But long-term picture is far from rosy: Economists say that the longer the crisis goes on, the more likely that temporary job losses will become permanent. “This is pretty scary,” Lindsey Piegza, chief economist at Stifel, told the Post. “I’m fearful many of these jobs are not going to come back and we are going to have an unemployment rate well into 2021 of near 10 percent.”

Joseph Brusuelas, chief economist at consulting firm RSM, told Politico’s Ben White that the U.S. has a tough road ahead, despite what some political leaders are saying about a quick recovery: “We have to be utterly realistic about this because there is political fantasy out there and then there is economic reality. It is going to be years before we recover all of these lost jobs and as much as 25 percent of them aren’t ever coming back.”

House Dems Eyeing a Plan to Replace Troubled PPP: Report

House Democrats are coalescing around a plan to replace the problem-plagued Paycheck Protection Program for small businesses with an expanded program offering grants covering 100% of workers’ salaries and benefits, The Washington Posts’ Tory Newmyer reports:

“The proposal borrows from similar programs that Western European and Asian countries have already implemented to keep employees on the payrolls of damaged businesses. It aims to replace the relief the troubled Paycheck Protection Program has provided small businesses and expand it to businesses of all sizes, while cutting out banks as middlemen.

“And it stands a strong chance of making it into an economic rescue package House Democratic leaders are racing to assemble and roll out in the coming days, Democratic lawmakers and top aides say. ‘It has picked up an enormous amount of momentum very quickly,’ Rep. Pramila Jayapal (D-Wash,), who is spearing the effort, tells me.”

The plan would be retroactive to March 1, Newmyer adds, allowing businesses to rehire laid-off workers. An analysis by Moody’s Analytics chief economist Mark Zandi projects the program would cost a net $654 billion, including savings from having fewer jobless people rely on unemployment benefits and Medicaid.

Democratic Senators Unveil Bill to Give Americans $2,000 a Month Throughout Pandemic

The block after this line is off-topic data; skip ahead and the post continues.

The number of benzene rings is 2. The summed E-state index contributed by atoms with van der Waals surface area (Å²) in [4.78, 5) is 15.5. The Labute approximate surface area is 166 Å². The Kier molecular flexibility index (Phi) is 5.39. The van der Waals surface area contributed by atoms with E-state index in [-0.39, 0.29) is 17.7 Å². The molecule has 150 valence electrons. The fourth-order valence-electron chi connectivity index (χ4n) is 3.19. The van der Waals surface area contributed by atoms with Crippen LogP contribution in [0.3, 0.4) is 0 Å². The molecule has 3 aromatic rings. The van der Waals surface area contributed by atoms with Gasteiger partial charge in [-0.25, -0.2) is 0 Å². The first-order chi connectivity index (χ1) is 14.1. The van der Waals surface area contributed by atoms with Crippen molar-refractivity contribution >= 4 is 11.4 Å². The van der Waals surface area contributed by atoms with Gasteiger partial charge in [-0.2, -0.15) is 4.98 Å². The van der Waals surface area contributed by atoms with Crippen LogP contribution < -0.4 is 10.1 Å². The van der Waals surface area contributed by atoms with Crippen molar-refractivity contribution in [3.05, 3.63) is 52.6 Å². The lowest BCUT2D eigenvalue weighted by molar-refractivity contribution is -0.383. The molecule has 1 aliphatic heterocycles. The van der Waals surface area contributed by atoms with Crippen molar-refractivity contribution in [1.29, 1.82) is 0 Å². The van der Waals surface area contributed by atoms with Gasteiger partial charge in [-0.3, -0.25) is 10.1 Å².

Democratic Sens. Kamala Harris of California, Ed Markey of Massachusetts and Bernie Sanders of Vermont unveiled a bill Friday to give most Americans $2,000 a month for the duration of the coronavirus crisis.

How it would work: The legislation, called the Monthly Economic Crisis Support Act, would provide direct payments of up to $2,000 a month to individuals who make less than $120,000. The payments would start to phase out above $100,000. Married couples filing taxes jointly would get $4,000, and parents would get $2,000 per child for up to three children. The plan would be retroactive to March and continue for three months after the Health and Human Services Department has declared that the public health emergency had ended.

The payments would go to all eligible U.S. residents regardless of whether they filed a tax return or have a Social Security number. The bill would also forbid debt collectors from seizing the relief payments.

Why the senators says it’s needed: The CARES Act passed by Congress in March provided for one-time Economic Impact Payments of up to $1,200 for individuals and $2,400 for couples, plus $500 for each qualifying child, with full payments limited to those earning up to $75,000 ($150,000 for couples). The trio of senators behind the new bill say those payments are not nearly enough to get households through the crisis.

“Bills will continue to come in every single month during the pandemic and so should help from government,” Harris said in a statement. Markey added: “Providing recurring monthly payments is the most direct and efficient mechanism for delivering economic relief to those most vulnerable in this crisis, particularly low-income families, immigrant communities, and our gig and service workers.”